There is still a pretty big mystery regarding how life began on Earth, whether we admit it or not – some scientists are betting on the ‘primordial soup’ theory, others on panspermia, but nobody knows for sure how to create life. It’s so complex that nobody could ever create it in a laboratory. One thing’s for sure, though: life as we know it cannot exist without liquid water.
A team of researchers from the University of Cambridge analyzed data belonging from 19 exoplanets in a study called “Mass-Metallicity Trends in Transiting Exoplanets from Atmospheric Abundances of H2O, Na, and K.,”. They found water vapor on 14 of those planets, which leads to the conclusion that water is more widespread on exoplanets than we initially thought.
Potassium and sodium also found
The scientists also found huge amounts of potassium and sodium on six other exoplanets, along with other chemicals.
Project leader Nikku Madhusudhan stated:
We are seeing the first signs of chemical patterns in extra-terrestrial worlds, and we’re seeing just how diverse they can be in terms of their chemical compositions,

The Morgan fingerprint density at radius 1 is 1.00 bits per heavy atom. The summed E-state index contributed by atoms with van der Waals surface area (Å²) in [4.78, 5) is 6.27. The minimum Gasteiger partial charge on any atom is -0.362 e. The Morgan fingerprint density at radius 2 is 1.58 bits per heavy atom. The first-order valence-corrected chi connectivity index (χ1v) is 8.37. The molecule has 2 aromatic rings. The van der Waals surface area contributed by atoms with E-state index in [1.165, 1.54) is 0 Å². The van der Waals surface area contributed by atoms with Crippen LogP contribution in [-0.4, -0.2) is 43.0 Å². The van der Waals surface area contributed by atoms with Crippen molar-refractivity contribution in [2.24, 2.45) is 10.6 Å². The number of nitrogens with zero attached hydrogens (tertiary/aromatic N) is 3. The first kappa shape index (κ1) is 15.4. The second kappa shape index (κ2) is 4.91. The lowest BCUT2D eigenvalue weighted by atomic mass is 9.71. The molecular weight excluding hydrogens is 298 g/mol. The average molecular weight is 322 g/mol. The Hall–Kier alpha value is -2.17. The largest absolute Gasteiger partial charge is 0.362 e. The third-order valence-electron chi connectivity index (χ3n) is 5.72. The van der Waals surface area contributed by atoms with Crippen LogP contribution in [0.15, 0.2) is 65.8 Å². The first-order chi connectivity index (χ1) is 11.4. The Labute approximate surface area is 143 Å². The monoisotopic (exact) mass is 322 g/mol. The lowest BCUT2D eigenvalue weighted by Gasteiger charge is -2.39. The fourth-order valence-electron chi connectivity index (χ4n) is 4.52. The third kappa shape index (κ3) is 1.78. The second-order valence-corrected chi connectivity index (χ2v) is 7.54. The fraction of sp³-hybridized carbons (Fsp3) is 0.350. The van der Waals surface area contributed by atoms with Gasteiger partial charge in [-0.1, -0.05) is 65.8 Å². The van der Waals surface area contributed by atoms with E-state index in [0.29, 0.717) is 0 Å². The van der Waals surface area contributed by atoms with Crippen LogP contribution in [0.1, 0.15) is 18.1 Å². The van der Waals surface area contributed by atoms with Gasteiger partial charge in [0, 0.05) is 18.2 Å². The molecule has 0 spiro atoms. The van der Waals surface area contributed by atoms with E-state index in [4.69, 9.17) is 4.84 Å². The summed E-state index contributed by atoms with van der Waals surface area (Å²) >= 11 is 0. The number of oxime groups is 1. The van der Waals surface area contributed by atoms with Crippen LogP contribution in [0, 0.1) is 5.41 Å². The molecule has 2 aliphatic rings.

Big variety of planets analyzed
Among the planets included in the study, there have been what is called as “mini-Neptunes” (about 10 times more massive than Earth), and also “super-Jupiters” (about 600 times more massive than our planet).
Madhusudhan also added:
It is incredible to see such low water abundances in the atmospheres of a broad range of planets orbiting a variety of stars,”
Obviously, the next big step should be to actually find out if those “super-Jupiters” and “mini-Neptunes” are actually harboring any kind of life forms. There is certainly a long road since humanity for the moment doesn’t have the technology to either travel to those planets and neither to zoom enough with the telescopes in order to see if there’s anything dwelling on those cosmic objects.
The study has been published in Astrophysical Journal Letters.